The Digital Privacy EquationMatthew Vernhout, CIPP/CDirector, Delivery and ISP Relations
Agenda• Privacy Equation  – Trust = Control + Transparency + Value• CASL Update• Q&A
TRUST = CONTROL + TRANSPARENCY + VALUE
What is Trust?• Trust is built through your products, reputation,  actions, and marketing  – Paid, Earned and Owned• Consu...
10 PIPEDA Principles• Control                 • Transparency  –   Accountability        – Identifying Purpose  –   Consent...
TRUST = CONTROL + TRANSPARENCY + VALUE
Control Principle – Accountability• Why is Accountability important?  – First stage of trust – declaring what you will do ...
Control Principle – Consent• Consent must be in such a way that the individual clearly  understands what they are agreeing...
Control Principle – Accuracy• Efforts should be made  to provide tools that  allow for users to self  manage their account...
TRUST = CONTROL + TRANSPARENCY + VALUE
Transparency Principle – Identifying Purpose• Set expectations• Provide examples of what  you collect:   – Name   – Email ...
Transparency Principle – Limiting Collection• Personal information  collected should only be  limited to that which is  ne...
Transparency Principle – Safeguards• Physical Security vs. Virtual Security  – Access Levels within organizations  – Secur...
Transparency Principle – Openness• Provide a central point of  access to your  organization that is trained  in dealing wi...
TRUST = CONTROL + TRANSPARENCY + VALUE
What is the Value?• Consumers give information  to companies to improve the  relationship/products/service• Problem:   – 7...
Value for Consumers• Inform users what value they can  expect as the relationship deepens:   – Discounts, coupons, points,...
Value for Marketers• Value is where the  Win/Win is found:   – Better offers to     consumers = loyal     consumers      •...
TRUST = CONTROL + TRANSPARENCY + VALUE• Give more control to consumers• Join the discussion with consumers and  listen to ...
CASL UPDATE
Overview• Canadian Anti-Spam Legislation  – Consent based messaging       • All messaging channels (email, SMS, IM etc.)  ...
CRTC Regulations•   CEMs need to include these key identifiers:    – The name by which the person sending the message cond...
CRTC Regulations• All unsubscribe mechanisms must be set out clearly  and prominently and must be able to be readily  perf...
Next Steps• Industry Canada to release draft regulations  (expected in September/October)  – 30-day comment period on Draf...
Summary•   Trust is earned•   Be upfront with disclosure and consent•   Provide more self-service tools to users•   Answer...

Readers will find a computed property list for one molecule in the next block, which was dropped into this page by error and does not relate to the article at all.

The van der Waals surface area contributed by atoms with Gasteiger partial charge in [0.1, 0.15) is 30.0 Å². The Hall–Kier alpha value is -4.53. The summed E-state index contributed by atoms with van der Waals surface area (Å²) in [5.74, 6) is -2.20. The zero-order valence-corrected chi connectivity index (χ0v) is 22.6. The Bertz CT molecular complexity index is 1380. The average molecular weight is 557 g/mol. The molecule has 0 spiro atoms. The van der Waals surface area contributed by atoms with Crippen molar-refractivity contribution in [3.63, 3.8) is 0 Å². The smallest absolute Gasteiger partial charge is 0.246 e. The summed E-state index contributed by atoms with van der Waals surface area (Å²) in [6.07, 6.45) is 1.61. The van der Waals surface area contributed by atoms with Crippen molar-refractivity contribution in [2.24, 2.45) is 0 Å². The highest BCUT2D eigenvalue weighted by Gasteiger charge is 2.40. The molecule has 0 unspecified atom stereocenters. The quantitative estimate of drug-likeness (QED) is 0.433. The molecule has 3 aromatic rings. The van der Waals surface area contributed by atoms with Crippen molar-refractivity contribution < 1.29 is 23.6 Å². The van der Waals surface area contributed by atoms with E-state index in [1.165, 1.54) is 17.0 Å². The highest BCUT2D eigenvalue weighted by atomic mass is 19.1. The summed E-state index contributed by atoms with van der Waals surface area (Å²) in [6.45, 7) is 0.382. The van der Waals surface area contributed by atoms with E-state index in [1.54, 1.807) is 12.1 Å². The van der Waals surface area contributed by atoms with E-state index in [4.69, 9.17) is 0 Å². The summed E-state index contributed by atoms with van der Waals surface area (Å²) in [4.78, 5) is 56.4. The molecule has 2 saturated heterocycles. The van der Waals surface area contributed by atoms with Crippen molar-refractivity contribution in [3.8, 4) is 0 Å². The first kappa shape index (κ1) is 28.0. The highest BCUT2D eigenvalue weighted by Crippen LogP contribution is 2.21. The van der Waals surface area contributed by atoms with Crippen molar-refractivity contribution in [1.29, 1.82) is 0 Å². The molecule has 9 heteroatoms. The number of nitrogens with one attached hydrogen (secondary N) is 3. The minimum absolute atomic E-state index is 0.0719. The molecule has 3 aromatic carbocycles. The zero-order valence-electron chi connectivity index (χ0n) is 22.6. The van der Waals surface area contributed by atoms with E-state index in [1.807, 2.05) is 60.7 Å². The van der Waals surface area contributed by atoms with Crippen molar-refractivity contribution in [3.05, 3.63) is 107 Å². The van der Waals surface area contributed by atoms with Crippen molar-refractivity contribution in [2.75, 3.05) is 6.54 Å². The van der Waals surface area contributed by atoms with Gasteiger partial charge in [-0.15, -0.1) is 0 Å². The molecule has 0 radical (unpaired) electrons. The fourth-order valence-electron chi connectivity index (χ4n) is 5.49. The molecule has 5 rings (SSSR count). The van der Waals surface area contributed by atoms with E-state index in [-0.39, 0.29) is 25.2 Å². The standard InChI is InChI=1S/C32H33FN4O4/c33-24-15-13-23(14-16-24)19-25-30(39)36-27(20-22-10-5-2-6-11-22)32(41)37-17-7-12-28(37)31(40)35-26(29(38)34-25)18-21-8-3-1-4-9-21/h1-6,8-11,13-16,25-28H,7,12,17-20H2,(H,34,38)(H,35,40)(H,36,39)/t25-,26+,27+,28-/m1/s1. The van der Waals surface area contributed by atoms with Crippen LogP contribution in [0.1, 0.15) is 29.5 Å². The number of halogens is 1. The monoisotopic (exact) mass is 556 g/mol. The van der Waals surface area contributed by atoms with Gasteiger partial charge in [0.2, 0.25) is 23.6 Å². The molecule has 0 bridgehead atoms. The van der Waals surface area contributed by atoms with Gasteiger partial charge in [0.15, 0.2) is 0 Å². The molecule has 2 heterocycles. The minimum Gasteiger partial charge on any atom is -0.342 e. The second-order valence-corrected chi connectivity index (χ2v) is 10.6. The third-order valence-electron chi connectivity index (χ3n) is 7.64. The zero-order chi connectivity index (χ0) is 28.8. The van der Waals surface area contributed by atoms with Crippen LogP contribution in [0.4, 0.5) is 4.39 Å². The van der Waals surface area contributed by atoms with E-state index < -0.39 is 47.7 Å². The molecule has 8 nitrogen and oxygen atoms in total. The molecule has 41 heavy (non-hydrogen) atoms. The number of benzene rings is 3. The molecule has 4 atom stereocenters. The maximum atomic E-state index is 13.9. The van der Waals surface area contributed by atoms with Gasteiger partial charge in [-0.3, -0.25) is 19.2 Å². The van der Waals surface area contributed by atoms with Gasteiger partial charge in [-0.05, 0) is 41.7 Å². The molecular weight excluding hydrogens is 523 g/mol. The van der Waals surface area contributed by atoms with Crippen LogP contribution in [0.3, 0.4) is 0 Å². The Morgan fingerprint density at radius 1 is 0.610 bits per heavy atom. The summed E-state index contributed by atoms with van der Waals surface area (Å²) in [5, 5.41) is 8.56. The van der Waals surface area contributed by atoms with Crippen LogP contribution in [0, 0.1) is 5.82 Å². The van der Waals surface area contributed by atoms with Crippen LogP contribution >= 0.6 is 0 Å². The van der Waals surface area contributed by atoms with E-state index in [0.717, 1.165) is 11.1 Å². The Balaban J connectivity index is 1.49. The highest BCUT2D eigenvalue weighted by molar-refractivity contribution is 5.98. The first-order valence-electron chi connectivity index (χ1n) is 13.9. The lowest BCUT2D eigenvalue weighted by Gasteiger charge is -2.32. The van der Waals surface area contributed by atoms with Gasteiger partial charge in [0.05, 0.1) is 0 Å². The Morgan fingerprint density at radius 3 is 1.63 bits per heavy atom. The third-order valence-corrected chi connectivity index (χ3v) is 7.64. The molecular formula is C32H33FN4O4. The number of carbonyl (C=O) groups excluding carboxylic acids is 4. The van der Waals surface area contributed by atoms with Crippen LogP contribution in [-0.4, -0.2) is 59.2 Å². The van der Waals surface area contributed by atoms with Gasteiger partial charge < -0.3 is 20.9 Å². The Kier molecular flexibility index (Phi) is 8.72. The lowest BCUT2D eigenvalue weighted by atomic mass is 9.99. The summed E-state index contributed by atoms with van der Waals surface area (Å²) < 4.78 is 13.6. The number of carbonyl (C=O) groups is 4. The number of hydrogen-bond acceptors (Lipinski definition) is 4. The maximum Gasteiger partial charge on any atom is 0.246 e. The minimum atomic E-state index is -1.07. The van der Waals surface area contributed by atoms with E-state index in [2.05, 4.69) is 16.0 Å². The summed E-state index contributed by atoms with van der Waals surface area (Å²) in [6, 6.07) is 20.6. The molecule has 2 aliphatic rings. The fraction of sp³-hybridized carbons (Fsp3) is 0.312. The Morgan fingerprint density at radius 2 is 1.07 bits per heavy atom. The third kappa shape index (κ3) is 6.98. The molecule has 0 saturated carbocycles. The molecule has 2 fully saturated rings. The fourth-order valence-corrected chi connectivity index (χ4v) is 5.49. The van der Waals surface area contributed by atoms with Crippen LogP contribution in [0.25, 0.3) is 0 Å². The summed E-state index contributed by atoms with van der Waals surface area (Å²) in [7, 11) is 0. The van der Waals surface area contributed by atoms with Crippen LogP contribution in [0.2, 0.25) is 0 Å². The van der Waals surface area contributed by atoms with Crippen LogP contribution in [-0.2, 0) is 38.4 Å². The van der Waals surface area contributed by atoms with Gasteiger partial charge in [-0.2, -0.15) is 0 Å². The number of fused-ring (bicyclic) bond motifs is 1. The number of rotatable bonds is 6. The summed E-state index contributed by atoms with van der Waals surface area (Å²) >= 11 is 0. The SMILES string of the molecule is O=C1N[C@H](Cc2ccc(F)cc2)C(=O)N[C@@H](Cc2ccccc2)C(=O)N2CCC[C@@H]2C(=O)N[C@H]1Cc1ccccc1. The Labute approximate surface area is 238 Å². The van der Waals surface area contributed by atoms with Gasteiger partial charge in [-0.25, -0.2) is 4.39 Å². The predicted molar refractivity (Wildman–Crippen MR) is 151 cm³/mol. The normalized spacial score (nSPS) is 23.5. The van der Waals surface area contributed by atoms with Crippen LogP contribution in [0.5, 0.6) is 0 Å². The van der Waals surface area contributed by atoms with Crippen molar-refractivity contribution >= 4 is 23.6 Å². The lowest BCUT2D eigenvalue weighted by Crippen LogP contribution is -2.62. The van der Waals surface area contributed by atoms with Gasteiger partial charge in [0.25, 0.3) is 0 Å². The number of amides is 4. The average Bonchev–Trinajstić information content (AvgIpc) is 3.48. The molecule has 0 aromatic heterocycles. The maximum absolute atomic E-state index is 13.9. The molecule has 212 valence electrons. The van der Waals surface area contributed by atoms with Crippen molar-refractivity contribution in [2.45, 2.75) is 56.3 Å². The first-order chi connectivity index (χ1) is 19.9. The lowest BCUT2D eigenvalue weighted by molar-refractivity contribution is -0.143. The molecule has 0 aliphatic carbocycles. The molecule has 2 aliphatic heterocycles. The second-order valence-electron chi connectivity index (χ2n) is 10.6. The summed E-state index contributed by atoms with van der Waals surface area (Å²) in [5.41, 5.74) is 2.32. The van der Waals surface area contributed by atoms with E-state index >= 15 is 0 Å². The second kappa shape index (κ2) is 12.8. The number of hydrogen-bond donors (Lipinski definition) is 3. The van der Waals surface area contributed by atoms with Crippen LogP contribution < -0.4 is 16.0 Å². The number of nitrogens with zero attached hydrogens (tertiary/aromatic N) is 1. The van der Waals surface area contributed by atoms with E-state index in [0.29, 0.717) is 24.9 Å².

Q&A
Thank You!             Matthew Vernhout    Director, Delivery and ISP Relations             416-361-3522 x238          mat...
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The Digital Privacy Equation

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TC Media's own Privacy Guru, Matthew Vernhout, shares the key components of the Digital Privacy Equation. Trust = Control, Transparency, and most importantly for consumers, Value. In addition, he provided important updates on the upcoming CASL legislation changes, and what companies can do starting today to ensure compliance.

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Transcript of "The Digital Privacy Equation"

  1. 1. The Digital Privacy EquationMatthew Vernhout, CIPP/CDirector, Delivery and ISP Relations
  2. 2. Agenda• Privacy Equation – Trust = Control + Transparency + Value• CASL Update• Q&A
  3. 3. TRUST = CONTROL + TRANSPARENCY + VALUE
  4. 4. What is Trust?• Trust is built through your products, reputation, actions, and marketing – Paid, Earned and Owned• Consumers maintain multiple contact profiles and share these with marketers based on the trust equation: – Free web email accounts – Social media profiles – Postal address – Cable/ISP/Work email accounts – Mobile phone numbers
  5. 5. 10 PIPEDA Principles• Control • Transparency – Accountability – Identifying Purpose – Consent – Limiting Collection – Accuracy – Limiting Use, – Individual Access Disclosure and Retention – Safeguards – Openness – Challenging Compliance
  6. 6. TRUST = CONTROL + TRANSPARENCY + VALUE
  7. 7. Control Principle – Accountability• Why is Accountability important? – First stage of trust – declaring what you will do with any Personal Information that you collect from the recipient• Potential Conflicts: – Consumers want to know what you plan on doing with the information you are collecting – Marketers want to do more with the information being collected #1 complaint source for the Office of the Privacy Commissioner in 2011
  8. 8. Control Principle – Consent• Consent must be in such a way that the individual clearly understands what they are agreeing to.• Think about more granular control of consent - Consumer: – Implied vs. Explicit consent #3 Complaint Source for OCP investigations in 2011